They came in and put the NJ tube in her and then did an x-ray to check placement.  The tube was wound up a few times in her little stomach, but the end was down into the intestines....so they got it on the first try, yay!  Baby did not like it, but then again...who would like someone shoving a tube through your nose straight down to your intestine?   I was so glad she was finally getting some food though! 

Baby girl with her NJ tube, back on high flow, licking the ribbon of her blanket :)

In the afternoon when she was sleeping, she started to de-sat again.  She hung around the low 80's for a while so they ended up turning her high flow up to 15L @ 60%.  They were trying a different high flow machine than the one she was on when she first got to Primarys....this one had the ability to go up to 20L....but the nurse told me that if she still de-satted on the 15L, they would either move her back to CPAP again, or they would intubate her so that she could get some rest.

Right after the nurse told me that, the doctor came in to talk to me.  He told me that she is showing signs of chronic asthma, which they can't technically diagnose in children under 2 years old, so they called it retractive airway.  What they are seeing is that she keept having "asthma attacks" and periods where she coughs so hard that she stops taking breaths, so she's not keeping her sats up.  He told me they were doing everything they can not to have to intubate her, but she's just not showing any signs of improvement yet.  In the asthma attacks, her air sacks are collapsing and she's not strong enough to re-open them on her own....and it was taking a lot for them to help her re-open them. :(  On top of that, she has a lot of junk/fluid in her lungs...so they started her on Lasix to help her get rid of some of the excess fluid.  He told me that in chronic asthma patients when they have these same kinds of attacks, they do a continuous albuterol drip that helps keep the broncials dialated and open.  They wanted to try it on her.  They've been giving her albuterol every 2 hours and it seems to be helping her so much....but it seems to wear off quickly.  So she does good right when she gets it, then it wears off and she de-sats and so they give her another treatement and she sounds better, but it takes her a long time to recover her sats.  It's a vicious cycle.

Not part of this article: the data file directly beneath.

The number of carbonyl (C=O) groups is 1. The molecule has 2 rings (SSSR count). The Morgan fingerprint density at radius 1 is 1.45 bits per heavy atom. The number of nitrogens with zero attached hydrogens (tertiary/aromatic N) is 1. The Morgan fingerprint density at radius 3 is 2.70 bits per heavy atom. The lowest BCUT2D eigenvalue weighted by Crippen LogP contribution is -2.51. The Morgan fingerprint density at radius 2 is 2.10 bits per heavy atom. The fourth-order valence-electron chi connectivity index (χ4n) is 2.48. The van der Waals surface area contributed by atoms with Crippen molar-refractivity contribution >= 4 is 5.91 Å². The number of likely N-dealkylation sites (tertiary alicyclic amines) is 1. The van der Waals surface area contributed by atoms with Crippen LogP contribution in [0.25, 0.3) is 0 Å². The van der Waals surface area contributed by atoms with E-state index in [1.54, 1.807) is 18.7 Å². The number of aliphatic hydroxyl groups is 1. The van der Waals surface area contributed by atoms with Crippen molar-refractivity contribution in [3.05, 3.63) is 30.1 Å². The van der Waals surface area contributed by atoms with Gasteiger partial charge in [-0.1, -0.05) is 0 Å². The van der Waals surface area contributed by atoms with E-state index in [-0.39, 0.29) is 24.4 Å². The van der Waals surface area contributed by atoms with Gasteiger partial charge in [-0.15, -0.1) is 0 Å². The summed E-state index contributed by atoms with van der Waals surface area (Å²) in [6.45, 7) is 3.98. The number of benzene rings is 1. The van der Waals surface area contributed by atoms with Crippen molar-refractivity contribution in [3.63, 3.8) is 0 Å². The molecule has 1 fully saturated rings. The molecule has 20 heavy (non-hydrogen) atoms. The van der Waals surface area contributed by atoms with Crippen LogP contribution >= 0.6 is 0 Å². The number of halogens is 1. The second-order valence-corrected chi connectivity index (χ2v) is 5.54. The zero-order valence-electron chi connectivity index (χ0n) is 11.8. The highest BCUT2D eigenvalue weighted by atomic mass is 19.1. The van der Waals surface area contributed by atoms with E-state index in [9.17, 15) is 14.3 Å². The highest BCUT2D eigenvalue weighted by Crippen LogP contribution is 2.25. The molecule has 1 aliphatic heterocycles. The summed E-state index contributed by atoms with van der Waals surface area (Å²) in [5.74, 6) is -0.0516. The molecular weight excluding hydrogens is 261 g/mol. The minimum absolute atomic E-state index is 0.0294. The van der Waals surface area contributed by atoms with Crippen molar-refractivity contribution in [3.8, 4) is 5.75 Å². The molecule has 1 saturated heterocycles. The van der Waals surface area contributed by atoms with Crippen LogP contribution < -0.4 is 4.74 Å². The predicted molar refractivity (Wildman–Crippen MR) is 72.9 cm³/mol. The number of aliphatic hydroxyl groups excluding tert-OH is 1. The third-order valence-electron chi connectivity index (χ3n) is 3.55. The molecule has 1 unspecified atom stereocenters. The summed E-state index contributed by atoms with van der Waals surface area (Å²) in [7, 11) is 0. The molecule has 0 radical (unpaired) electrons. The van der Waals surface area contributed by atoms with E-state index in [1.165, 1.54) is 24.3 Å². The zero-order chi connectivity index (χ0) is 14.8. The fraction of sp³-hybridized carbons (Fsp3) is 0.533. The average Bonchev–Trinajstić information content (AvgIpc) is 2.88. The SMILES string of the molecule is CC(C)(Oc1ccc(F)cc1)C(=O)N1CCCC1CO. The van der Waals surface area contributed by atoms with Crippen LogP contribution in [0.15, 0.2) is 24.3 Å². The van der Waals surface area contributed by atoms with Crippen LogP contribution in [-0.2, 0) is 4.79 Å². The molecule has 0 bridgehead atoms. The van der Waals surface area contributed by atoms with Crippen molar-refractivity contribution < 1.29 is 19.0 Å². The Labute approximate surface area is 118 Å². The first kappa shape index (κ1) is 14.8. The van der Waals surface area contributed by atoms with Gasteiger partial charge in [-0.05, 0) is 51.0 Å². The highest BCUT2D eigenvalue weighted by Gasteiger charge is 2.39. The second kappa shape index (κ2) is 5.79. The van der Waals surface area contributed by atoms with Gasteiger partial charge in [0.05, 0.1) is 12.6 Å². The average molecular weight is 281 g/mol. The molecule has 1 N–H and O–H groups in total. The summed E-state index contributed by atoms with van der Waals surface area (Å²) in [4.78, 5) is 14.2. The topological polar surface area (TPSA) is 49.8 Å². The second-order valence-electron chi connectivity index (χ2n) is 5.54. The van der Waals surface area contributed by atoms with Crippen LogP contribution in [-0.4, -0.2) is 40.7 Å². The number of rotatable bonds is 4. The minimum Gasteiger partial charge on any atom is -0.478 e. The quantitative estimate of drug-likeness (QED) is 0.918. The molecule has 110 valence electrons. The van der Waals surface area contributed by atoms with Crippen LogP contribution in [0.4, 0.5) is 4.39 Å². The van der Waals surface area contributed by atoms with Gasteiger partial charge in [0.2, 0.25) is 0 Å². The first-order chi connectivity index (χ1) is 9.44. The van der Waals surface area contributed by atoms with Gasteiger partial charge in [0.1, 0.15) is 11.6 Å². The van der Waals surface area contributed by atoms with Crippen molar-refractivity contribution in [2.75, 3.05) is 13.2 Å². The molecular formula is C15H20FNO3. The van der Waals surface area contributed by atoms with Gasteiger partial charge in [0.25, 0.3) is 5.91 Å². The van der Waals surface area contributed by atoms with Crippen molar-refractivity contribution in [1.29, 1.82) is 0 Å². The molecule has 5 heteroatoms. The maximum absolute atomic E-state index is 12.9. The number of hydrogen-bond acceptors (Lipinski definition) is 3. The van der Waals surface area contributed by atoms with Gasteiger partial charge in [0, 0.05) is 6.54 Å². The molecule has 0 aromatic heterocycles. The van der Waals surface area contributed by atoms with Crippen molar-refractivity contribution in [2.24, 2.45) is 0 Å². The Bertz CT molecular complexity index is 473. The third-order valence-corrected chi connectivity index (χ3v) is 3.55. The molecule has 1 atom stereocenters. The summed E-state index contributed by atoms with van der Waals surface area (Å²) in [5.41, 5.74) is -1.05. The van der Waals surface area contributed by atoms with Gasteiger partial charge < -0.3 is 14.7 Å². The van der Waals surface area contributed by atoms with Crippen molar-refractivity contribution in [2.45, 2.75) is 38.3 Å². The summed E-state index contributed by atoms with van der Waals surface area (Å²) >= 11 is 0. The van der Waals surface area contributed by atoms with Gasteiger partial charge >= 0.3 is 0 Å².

I left for the shift change because the ICU is closed from 7-8pm and when I came back, she was down to 12L @ 60% which was awesome.  The albuterol must have been working for them to be able to turn her down 3L in that hour.  She was satting good, she was getting fed through the NJ tube, she was sedated, calm and sleeping.  I was happy that she was finally getting some good rest.  Hopefully that would allow her little body to repair itself and she could get over the hump and start getting better!